By Jeremy Miles
MAINTAINING a proud tradition of displaying its ever-developing archive of art, Bournemouth's Russell-Cotes Art Gallery and Museum has delved into its vaults to give its entire contemporary collection a rare public outing.
The show, which contains a fascinating variety of works created between the 1970s and the early 1990s, makes an intriguing and thought-provoking sight set against the backdrop of the grand turn of the century galleries of the cliff-top museum.
These works, both abstract and figurative, display influences that range from cubism to expressionism, colourfield painting to romanticism and much more.
The vast majority are from the Southern Arts Collection which was donated to the Russell-Cotes a decade ago, but the show also contains works acquired from local working artists like the Bournemouth painter Abi Kremer, whose 1993 painting Sea Mist is part of the exhibition.
Despite containing a wide range of styles and qualities (they are by no means all masterpieces), the collection represents an interesting period in the history of art and in particular painting, which during the core 20 years represented was rapidly becoming less and less fashionable. The efforts of the artists to reinforce old values and forge a new path is here for all to see.
The works are also the largest group of modern paintings collected by the museum since Sir Merton Russell-Cotes and his wife Annie collected the cutting-edge works of the movers and shakers of the art world of their day from the late 19th and early 20th centuries.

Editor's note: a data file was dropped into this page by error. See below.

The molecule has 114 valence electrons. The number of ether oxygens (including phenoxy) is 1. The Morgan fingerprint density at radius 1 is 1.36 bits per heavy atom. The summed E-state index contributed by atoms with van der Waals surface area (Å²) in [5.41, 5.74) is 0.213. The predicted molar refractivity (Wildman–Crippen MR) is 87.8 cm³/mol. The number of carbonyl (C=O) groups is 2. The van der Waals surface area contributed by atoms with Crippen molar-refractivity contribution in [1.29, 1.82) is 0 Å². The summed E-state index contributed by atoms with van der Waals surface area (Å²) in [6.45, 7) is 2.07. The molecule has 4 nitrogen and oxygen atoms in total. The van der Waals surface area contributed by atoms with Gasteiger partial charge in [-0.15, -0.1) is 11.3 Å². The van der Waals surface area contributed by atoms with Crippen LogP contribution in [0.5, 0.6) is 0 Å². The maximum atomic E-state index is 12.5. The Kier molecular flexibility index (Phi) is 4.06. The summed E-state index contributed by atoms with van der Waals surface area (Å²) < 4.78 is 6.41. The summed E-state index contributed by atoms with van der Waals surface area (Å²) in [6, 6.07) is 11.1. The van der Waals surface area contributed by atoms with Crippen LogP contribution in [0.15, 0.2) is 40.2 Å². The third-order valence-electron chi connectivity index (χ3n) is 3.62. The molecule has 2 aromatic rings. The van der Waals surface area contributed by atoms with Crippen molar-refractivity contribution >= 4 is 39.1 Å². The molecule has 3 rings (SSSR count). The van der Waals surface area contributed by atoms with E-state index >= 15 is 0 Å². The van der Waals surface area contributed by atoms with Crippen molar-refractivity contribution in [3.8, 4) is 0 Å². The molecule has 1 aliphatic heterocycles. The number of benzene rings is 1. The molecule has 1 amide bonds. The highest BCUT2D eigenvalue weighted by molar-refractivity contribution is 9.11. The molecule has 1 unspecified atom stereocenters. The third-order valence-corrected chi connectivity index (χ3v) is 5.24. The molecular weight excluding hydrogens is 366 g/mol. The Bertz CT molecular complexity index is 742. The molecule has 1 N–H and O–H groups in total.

The Southern Arts collection and its ever-growing list of companion works is complimented at the Russell-Cotes by paintings from the 1930s to 1950s gifted to the museum by the Contemporary Art Society and the War Artists Advisory committee. Also currently on show at the art gallery and museum is an exhibition of works featuring images of Bournemouth, Poole and beyond by Eustace Nash and Leslie Ward. One of Nash's paintings Bathing at Studland is pictured above.
Friends and contemporaries in the 1950s, these prolific and much-loved artists have been somewhat neglected since their deaths a quarter of a century ago. This show, called Looking Out, gives people the chance to be reacquainted with their work and introduce their paintings to a new generation of art lovers.
The Russell-Cotes Contemporary Collection is on show until May 9.
Looking Out: Works by Eustace Nash and Leslie Ward is on show until May 2